Since 1987, Anheuser-Busch and its Foundation have donated nearly $11 million to military charities, including the USO, Intrepid Fallen Heroes Fund, Pentagon Memorial Fund, Marine Corps Heritage Foundation, the Special Operations Warrior Foundation, Hispanic War Veterans of America, Paralyzed Veterans of America and the Korean War and Vietnam War Memorials.
About Folds of Honor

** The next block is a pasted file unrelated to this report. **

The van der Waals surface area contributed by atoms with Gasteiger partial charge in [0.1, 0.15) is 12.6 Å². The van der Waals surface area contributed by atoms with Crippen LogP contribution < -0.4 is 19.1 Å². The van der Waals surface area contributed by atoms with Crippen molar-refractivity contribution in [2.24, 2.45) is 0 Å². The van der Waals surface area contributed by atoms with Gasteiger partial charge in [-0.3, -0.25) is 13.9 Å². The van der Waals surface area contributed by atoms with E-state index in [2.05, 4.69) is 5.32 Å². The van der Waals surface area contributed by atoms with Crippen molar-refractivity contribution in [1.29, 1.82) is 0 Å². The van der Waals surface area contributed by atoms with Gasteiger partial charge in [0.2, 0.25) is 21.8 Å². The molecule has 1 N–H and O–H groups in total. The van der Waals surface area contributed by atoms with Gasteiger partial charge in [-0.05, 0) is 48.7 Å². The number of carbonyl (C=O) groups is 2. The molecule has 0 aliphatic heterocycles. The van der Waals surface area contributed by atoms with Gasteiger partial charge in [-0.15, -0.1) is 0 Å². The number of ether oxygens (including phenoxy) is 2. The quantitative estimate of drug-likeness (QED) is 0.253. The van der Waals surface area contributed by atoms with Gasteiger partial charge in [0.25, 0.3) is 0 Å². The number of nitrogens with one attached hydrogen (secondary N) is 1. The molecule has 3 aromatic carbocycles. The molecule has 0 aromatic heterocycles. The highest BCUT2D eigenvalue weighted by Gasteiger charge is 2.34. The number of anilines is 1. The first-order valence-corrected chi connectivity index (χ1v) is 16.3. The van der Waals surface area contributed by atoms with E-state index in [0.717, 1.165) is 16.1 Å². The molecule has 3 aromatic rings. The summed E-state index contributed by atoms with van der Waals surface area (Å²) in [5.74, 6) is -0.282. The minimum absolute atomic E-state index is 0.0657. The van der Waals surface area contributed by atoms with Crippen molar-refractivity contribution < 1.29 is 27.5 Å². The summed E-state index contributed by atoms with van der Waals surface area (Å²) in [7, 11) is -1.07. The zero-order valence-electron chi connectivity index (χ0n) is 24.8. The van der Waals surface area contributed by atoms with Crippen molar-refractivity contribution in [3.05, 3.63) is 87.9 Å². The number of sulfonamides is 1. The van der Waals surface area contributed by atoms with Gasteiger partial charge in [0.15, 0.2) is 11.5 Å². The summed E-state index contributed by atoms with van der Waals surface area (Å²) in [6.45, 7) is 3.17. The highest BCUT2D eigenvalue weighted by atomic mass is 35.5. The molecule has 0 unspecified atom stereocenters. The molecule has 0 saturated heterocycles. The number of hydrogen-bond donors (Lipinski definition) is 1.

FHF was founded in May 2007 by Major Dan Rooney, a former F-16 Fighter Pilot with the Oklahoma Air National Guard, PGA Professional, and USGA member. A decorated military pilot, Maj. Rooney has served three combat tours in Iraq. It was after his second tour, while a passenger on a commercial flight, that Maj. Rooney witnessed an event that would profoundly change his life. As the plane landed, the pilot announced, "Ladies and gentlemen, we have an American hero on board - Corporal Brock Bucklin. And his twin brother, Corporal Brad Bucklin, is accompanying him home from Iraq. As a sign of respect, please remain seated while Cpl. Bucklin's family receives him in his final homecoming." Maj. Rooney watched through the window of the plane as the flag-draped casket was lowered. He saw a family waiting for Brock, and a little four-year old boy waiting for his father. This tragic homecoming inspired Maj. Rooney to create the Folds of Honor Foundation. To learn more about FHF, visit www.foldsofhonor.org.